The innovative guitarist and producer Michael Brook was born and raised in Toronto. While studying electronic music and the arts at the University of Toronto, he met trumpeter Jon Hassell, with whom he later toured; through Hassell, Brook also was introduced to minimalist composer LaMonte Young, under whom he studied Indian music. A period working as the house engineer at producer Daniel Lanois' famed Grant Avenue recording studio led to a tenure playing guitar with the Canadian pop band Martha & the Muffins during the late '70s; at the same time, Brook also met Brian Eno, guesting on the 1980 Eno/Hassell collaboration Fourth World, Vol. 1: Possible Musics. In 1983, he also played on Harold Budd's Magic Realism.
In 1985, Brook made his solo debut with Hybrid, an influential ethno-ambient work recorded with Eno that explored the middle ground between Western and Indian musical aesthetics and established his unique, heavily processed "infinite guitar" sound. He spent much of the remaining decade working with Eno, helping create video sculptures and sound installations across the globe; he also became a sought-after producer, helming records for such diverse talents as Roger Eno, Pieter Nooten, Mary Margaret O'Hara, Balloon, and the Pogues. In 1990, Brook returned to world music, producing Youssou N'Dour's acclaimed Set; more importantly, he began a continuing collaboration with Pakistani qawaali singer Nusrat Fateh Ali Khan with the seminal Mustt Mustt, a fusion of Western ambient and pop sounds with the sacred spiritual music of the East.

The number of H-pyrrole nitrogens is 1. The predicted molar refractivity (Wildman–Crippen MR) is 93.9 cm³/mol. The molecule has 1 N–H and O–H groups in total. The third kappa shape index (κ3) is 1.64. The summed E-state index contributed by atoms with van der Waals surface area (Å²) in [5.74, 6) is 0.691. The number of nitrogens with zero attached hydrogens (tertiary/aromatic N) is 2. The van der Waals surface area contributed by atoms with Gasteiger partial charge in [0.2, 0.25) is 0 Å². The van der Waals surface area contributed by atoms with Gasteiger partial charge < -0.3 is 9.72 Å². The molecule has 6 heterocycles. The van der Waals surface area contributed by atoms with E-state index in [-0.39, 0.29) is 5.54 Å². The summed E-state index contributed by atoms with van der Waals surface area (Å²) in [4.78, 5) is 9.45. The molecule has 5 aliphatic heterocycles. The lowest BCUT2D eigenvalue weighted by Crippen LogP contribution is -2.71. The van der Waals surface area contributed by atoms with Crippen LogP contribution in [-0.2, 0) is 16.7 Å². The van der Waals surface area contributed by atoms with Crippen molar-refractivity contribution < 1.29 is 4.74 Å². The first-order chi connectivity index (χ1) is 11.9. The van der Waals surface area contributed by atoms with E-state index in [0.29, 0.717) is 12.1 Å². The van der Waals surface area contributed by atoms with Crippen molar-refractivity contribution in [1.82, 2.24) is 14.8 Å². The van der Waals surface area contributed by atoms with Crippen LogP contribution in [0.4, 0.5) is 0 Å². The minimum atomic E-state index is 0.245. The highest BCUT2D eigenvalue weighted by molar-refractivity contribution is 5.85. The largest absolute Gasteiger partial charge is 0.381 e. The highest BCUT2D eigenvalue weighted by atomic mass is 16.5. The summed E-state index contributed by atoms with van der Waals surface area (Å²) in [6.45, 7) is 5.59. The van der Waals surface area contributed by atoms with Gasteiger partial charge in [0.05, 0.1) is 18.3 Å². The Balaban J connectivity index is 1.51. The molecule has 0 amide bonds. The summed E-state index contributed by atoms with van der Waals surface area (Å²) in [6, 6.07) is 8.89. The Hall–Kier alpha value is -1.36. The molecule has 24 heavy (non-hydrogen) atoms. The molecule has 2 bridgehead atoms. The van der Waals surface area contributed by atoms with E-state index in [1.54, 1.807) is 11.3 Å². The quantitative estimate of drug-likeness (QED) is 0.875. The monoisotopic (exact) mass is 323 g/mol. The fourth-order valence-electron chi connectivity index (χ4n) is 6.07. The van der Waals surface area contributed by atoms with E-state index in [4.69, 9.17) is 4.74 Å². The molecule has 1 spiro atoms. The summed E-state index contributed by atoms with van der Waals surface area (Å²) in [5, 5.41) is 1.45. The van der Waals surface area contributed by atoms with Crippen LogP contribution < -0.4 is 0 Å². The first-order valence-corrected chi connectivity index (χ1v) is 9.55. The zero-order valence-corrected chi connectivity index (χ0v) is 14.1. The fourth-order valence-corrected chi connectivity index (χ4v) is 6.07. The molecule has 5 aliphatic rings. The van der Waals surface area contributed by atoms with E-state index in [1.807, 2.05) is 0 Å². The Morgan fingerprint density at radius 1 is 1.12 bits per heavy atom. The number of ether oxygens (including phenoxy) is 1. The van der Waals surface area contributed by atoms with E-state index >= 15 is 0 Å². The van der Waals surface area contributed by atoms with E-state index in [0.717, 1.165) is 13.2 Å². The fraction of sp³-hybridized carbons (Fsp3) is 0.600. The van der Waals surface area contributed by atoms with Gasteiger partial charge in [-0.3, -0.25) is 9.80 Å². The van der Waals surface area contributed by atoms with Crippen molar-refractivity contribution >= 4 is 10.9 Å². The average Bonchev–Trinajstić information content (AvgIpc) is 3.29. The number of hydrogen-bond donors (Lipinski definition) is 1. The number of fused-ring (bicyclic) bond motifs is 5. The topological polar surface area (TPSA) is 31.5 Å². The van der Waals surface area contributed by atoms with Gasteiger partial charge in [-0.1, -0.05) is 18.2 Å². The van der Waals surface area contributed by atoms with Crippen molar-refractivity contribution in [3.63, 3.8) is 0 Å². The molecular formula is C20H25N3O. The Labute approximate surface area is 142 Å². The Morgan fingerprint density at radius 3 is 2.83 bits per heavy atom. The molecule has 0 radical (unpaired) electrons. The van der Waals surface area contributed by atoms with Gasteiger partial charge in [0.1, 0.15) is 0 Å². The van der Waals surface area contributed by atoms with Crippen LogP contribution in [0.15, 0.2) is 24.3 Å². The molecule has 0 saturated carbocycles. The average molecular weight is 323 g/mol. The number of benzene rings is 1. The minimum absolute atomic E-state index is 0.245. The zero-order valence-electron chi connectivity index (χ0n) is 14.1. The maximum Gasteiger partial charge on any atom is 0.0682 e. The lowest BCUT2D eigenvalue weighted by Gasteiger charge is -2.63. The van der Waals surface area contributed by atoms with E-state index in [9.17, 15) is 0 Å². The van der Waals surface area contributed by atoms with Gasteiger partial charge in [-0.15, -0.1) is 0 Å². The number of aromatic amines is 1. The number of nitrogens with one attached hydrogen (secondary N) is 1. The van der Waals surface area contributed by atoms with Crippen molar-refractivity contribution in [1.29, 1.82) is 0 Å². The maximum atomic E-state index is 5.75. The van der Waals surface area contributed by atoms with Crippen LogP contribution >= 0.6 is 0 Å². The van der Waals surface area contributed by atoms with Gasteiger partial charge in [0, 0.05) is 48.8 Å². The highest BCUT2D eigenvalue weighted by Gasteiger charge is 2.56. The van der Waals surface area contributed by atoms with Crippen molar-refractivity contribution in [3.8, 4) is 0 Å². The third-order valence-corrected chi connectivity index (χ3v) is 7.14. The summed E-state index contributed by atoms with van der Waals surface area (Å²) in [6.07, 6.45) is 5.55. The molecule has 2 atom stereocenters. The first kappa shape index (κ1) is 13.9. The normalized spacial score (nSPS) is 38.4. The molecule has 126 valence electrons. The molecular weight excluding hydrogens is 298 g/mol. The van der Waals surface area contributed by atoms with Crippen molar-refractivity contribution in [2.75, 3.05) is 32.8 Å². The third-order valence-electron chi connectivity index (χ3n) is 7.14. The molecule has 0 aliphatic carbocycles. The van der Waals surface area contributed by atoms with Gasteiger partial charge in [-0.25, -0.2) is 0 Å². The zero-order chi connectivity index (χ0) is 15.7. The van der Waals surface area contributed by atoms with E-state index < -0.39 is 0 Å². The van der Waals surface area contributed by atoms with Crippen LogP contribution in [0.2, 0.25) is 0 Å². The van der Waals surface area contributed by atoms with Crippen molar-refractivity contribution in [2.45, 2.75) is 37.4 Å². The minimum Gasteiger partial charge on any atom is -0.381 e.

After producing Khaled, a 1991 project for the Algerian rai vocalist Cheb Khaled, Brook returned to the studio to record his first solo effort in seven years, 1992's stellar Cobalt Blue. A rare concert performance given at a party celebrating the album's release was subsequently issued as the limited-edition Live at the Aquarium. A pair of projects with the Indian mandolin wizard U. Srinivas, 1994's Rama Sreemrama and the next year's Dream, followed; in 1996, Brook reunited with Ali Khan for Night Song, trailed by work on the score for the Kevin Spacey-directed crime noir Albino Alligator. ~ Jason Ankeny